Featuring cannibalism, maggots devouring rotting flesh and one soldier's desperate bid to cling to humanity in the chaos, Japanese war film Fires on the Plain has both thrilled and shocked at the Venice film festival.
Yet the latest work of cult director Shinya Tsukamoto, renowned for horror movies such as Hiruko the Goblin and Tetsuo: The Iron Man, represents more than gore, the director saying he made the film as an anti-war statement in direct response to his government's moves to strengthen its military.
The film is a remake of Kon Ichikawa's 1959 classic about defeated Japanese troops in the Philippines at the end of the second world war. This, however, is a claustrophobic nightmare of explosions and spilt innards.
Tsukamoto also plays Private Tamura, the main character in the film, which dwells on the dead and the dying among Japanese towards the end of the war. It shows the limits of endurance, and the desperate measures people will take to survive.
"In the last year all the people that had experienced war are getting older and older and many of them have died, so there are very few people who can testify and say what war really is," Tsukamoto said.
"At the same time, the political situation in Japan is getting worse and worse and it's going back to the past, militarily speaking, and also politically speaking," he said, referring to Japan's moves to bolster its military.
"So I just wanted to somehow push everyone's feelings towards these kinds of conditions. I want to address the audience as normal people to say, 'We are in danger', but at the same time I want to warn politicians and people who are in charge, saying, 'You are making bad choices and you must be careful not to go back to the past'.
"This is the reason I made this film."
He told journalists at the world's oldest film festival that he had wanted to make the film to show "the idiocy of war, of senseless deaths".
"Rather than base it on my experiences of war films, I wanted to find out more about those who survived this tragedy in real life, what they thought, how they felt pain that it's not possible for us to imagine," he said.
"Now was the right moment to make the film because most of the survivors are dead, but Japan needs to remember what happened."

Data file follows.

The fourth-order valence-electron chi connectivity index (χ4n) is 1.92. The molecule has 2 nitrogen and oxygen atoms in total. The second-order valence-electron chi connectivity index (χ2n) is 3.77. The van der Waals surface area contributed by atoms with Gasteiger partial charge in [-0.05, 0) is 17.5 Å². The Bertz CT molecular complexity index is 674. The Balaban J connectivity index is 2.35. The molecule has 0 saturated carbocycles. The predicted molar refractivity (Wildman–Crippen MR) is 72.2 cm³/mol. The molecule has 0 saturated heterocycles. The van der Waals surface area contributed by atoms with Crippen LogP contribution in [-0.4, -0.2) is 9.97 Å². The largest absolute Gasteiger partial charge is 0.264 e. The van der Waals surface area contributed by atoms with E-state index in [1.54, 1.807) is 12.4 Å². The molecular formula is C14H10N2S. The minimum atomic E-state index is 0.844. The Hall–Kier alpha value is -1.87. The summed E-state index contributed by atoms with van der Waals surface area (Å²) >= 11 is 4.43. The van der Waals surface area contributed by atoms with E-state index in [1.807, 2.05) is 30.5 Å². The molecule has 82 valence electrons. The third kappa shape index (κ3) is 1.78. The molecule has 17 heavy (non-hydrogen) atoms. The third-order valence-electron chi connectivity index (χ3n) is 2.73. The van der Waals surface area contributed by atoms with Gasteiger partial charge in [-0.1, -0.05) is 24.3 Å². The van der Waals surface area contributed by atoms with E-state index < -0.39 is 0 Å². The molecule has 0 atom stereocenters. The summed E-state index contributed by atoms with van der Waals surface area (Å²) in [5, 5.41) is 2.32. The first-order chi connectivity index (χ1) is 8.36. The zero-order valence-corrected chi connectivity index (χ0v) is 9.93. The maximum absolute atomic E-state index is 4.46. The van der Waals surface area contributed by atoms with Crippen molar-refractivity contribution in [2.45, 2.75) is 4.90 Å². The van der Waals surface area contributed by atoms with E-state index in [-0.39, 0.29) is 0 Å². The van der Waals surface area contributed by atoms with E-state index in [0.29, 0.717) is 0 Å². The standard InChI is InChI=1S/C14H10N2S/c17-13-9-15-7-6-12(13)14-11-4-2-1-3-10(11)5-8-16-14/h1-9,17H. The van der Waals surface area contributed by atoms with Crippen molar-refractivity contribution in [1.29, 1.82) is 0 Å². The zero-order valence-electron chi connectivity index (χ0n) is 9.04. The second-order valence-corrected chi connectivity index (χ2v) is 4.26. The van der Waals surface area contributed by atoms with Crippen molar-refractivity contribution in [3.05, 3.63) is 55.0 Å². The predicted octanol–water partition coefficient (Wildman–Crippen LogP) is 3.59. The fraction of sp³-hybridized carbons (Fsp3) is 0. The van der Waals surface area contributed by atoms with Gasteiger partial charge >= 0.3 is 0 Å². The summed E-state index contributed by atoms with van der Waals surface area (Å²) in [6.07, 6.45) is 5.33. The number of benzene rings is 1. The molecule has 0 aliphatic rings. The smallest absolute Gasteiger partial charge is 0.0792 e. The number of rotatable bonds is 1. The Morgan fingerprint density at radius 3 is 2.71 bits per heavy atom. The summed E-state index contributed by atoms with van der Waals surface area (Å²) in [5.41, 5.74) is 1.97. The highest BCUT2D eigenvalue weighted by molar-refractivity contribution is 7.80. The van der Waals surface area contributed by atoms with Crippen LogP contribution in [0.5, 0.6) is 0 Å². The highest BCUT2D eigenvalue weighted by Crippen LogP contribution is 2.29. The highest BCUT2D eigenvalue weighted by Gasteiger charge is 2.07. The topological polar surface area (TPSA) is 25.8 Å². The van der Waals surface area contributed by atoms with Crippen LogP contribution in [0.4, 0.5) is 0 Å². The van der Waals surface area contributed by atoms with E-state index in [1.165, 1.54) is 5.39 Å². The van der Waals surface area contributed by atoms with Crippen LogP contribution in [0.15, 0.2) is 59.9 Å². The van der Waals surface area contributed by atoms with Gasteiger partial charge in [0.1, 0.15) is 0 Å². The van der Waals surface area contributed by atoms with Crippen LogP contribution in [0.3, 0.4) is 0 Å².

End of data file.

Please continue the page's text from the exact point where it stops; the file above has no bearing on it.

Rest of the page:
The movie, in competition for the Golden Lion award, sparked enthusiastic applause from some critics, though a steady stream of viewers left the room during the screening, many looking ill.
The film is based on the 1951 novel Fires on the Plain by Ooka Shohei.
Tsukamoto said he felt that history was not necessarily always on a forward trajectory, and civilisation could regress.
"I think that there has been an evolution from beast to human being and it's taken such a long time, and a lot of people have died for this evolution in history and sometimes we go towards the future but sometimes we stop and we go back … breaking this kind of evolution and I think this is amoral," he said.
"It's not normal and it should be different because human beings should go forward and not forget their past because this is the worst thing they can do."
Japanese actor Lily Franky, who plays a soldier, said "one of the messages in this film by the director is not one the Japanese want to see", referring to a desire among Japanese to wipe out memories of the second world war and Japan's role in it.
"The director is actually thinking about releasing the film next year on the anniversary of the end of the war," Franky said.
"Normally on this day, August 15 ... most Japanese don't want to watch the TV programmes on this, but we hope to release this film on that day next year."